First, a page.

I’m not well read in the field of anthropology, and have no knowledge of Dr. David K. Wright’s reputation, but I found the following paper to be particularly interesting:

http://journal.frontiersin.org/article/10.3389/feart.2017.00004/full

In his Conclusion, Dr. Wright states, “Human-induced landscape pressures are as old as humanity itself. Although there is little doubt that post-Industrial anthropogenic activities have placed more global stress on the environment than for the millions of preceding years, human impacts are not concisely restricted to the post-Industrial world.”

The Good Reverend Roger

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Re: Weekly Science Headlines
« Reply #1059 on: March 23, 2017, 02:53:08 am »
“Humans as Agents in the Termination of the African Humid Period”

A number of popular science websites made passing references to this paper about the formation of the Sahara Desert in the past couple of weeks, but did not include much from the paper itself.

I’m not well read in the field of anthropology, and have no knowledge of Dr. David K. Wright’s reputation, but I found the following paper to be particularly interesting:

http://journal.frontiersin.org/article/10.3389/feart.2017.00004/full

In his Conclusion, Dr. Wright states, “Human-induced landscape pressures are as old as humanity itself. Although there is little doubt that post-Industrial anthropogenic activities have placed more global stress on the environment than for the millions of preceding years, human impacts are not concisely restricted to the post-Industrial world.”

IE, "Goat-herding will tear shit up".
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Brother Mythos

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Re: Weekly Science Headlines
« Reply #1060 on: April 04, 2017, 10:52:14 am »
“Explaining the accelerating expansion of the universe without dark energy”

“In the new work, the researchers, led by Phd student Gábor Rácz of Eötvös Loránd University in Hungary, question the existence of dark energy and suggest an alternative explanation. They argue that conventional models of cosmology (the study of the origin and evolution of the universe), rely on approximations that ignore its structure, and where matter is assumed to have a uniform density.”

They further write:

“In practice, normal and dark matter appear to fill the universe with a foam-like structure, where galaxies are located on the thin walls between bubbles, and are grouped into superclusters. The insides of the bubbles are in contrast almost empty of both kinds of matter.”

Here’s the link to the article: http://www.ras.org.uk/news-and-press/2968-explaining-the-accelerating-expansion-of-the-universe-without-dark-energy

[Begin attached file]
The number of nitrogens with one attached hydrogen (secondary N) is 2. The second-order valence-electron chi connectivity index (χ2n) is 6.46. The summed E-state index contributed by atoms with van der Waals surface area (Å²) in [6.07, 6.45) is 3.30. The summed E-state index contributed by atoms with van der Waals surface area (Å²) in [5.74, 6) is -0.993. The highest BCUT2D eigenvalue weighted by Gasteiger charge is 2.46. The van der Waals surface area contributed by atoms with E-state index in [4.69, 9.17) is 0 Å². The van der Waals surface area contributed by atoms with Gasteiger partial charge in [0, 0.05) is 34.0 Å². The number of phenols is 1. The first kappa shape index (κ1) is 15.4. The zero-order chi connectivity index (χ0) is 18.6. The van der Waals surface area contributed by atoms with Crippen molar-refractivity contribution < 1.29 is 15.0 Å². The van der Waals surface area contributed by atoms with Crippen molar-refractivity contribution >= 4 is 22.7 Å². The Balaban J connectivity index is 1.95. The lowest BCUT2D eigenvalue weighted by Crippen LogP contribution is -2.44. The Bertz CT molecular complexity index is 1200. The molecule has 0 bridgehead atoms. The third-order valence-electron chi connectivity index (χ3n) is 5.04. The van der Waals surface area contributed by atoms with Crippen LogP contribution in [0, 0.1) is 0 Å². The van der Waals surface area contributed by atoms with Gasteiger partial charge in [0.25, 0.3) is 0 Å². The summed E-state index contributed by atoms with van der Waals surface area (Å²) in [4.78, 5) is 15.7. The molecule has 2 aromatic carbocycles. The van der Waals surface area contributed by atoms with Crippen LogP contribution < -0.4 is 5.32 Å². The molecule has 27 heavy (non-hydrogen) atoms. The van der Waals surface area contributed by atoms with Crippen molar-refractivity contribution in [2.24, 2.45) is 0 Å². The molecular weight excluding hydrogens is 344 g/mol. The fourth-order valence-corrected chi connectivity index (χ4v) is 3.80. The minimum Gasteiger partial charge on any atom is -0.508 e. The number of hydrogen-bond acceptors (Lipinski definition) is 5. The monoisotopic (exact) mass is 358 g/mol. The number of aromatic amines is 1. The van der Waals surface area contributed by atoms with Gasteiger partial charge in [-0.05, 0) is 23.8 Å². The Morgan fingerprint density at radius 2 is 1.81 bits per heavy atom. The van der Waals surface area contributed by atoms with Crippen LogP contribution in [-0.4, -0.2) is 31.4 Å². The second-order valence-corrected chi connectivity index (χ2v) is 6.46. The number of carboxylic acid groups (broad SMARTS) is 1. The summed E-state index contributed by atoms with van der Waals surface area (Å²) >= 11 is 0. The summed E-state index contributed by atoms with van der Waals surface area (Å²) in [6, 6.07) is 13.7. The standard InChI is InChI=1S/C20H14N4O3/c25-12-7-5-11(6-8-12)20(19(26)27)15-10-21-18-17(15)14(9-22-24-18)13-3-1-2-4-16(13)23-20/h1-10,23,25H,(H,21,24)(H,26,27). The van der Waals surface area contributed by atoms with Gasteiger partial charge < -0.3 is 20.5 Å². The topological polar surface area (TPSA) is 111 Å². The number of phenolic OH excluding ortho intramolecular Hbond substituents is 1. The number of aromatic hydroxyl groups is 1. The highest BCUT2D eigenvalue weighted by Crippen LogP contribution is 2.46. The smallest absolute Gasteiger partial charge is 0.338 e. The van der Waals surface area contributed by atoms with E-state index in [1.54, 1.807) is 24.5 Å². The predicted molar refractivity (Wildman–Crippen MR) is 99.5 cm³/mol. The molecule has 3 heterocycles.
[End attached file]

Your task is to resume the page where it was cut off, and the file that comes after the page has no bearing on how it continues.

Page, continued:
Hardcore students of cosmology can download the complete paper at: https://arxiv.org/abs/1607.08797

Mesozoic Mister Nigel

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Re: Weekly Science Headlines
« Reply #1061 on: April 05, 2017, 05:31:57 pm »
This was pretty neat:
https://www.sciencedaily.com/releases/2017/04/170404160034.htm

Quote
Researchers are analyzing DNA from ancient individuals found in southeast Alaska, coastal British Columbia, Washington state and Montana. A new genetic analysis of some of these human remains finds that many of today’s indigenous peoples living in the same regions are descendants of ancient individuals dating to at least 10,300 years ago.
“I’m guessing it was January 2007, a meeting in Bethesda, we got a bag of bees and just started smashing them on the desk,” Charles Wick said. “It was very complicated.”


Mesozoic Mister Nigel

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Re: Weekly Science Headlines
« Reply #1062 on: April 05, 2017, 05:33:35 pm »
Also, using bacteria to purify water. Ingenious!

https://www.sciencedaily.com/releases/2017/04/170404084433.htm
Quote
A new system that uses bacteria to turn non-potable water into drinking water will be tested next week in West Vancouver prior to being installed in remote communities in Canada and beyond.
“I’m guessing it was January 2007, a meeting in Bethesda, we got a bag of bees and just started smashing them on the desk,” Charles Wick said. “It was very complicated.”


Brother Mythos

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Re: Weekly Science Headlines
« Reply #1063 on: April 06, 2017, 11:49:33 am »
‘Research challenges understanding of quantum theory’

“Researchers at the University of East Anglia (UEA) have shown that when photons – the fundamental particles of light – are created in pairs, they can emerge from different, rather than the same, location.”

“The ground-breaking research could have significant implications for quantum physics, the theoretical basis of modern physics. Until now, the general assumption was that such photon pairs necessarily originate from single points in space.”

Here’s the link to the press release: https://www.uea.ac.uk/about/-/light-particles-challenges-understanding-of-quantum-theory

Unfortunately, the press release provides no quantitative data about the distance between the photon pair emergence points. And, the research paper itself appears to be only available for purchase from the journal Physical Review Letters.


Brother Mythos

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Re: Weekly Science Headlines
« Reply #1064 on: April 13, 2017, 01:49:42 pm »
“Found: Fresh Clues to Mystery of King Solomon's Mines”

Whether or not one believes in the authenticity of the biblical story, it is significant that people went to such effort to mine and smelt copper, 3,000 years ago, in such an inhospitable place. (And, it’s amazing what archeologist can learn from old animal waste.)
 
Here’s the link to the article: http://news.nationalgeographic.com/2017/03/king-solomon-mines-bible-timna-dung/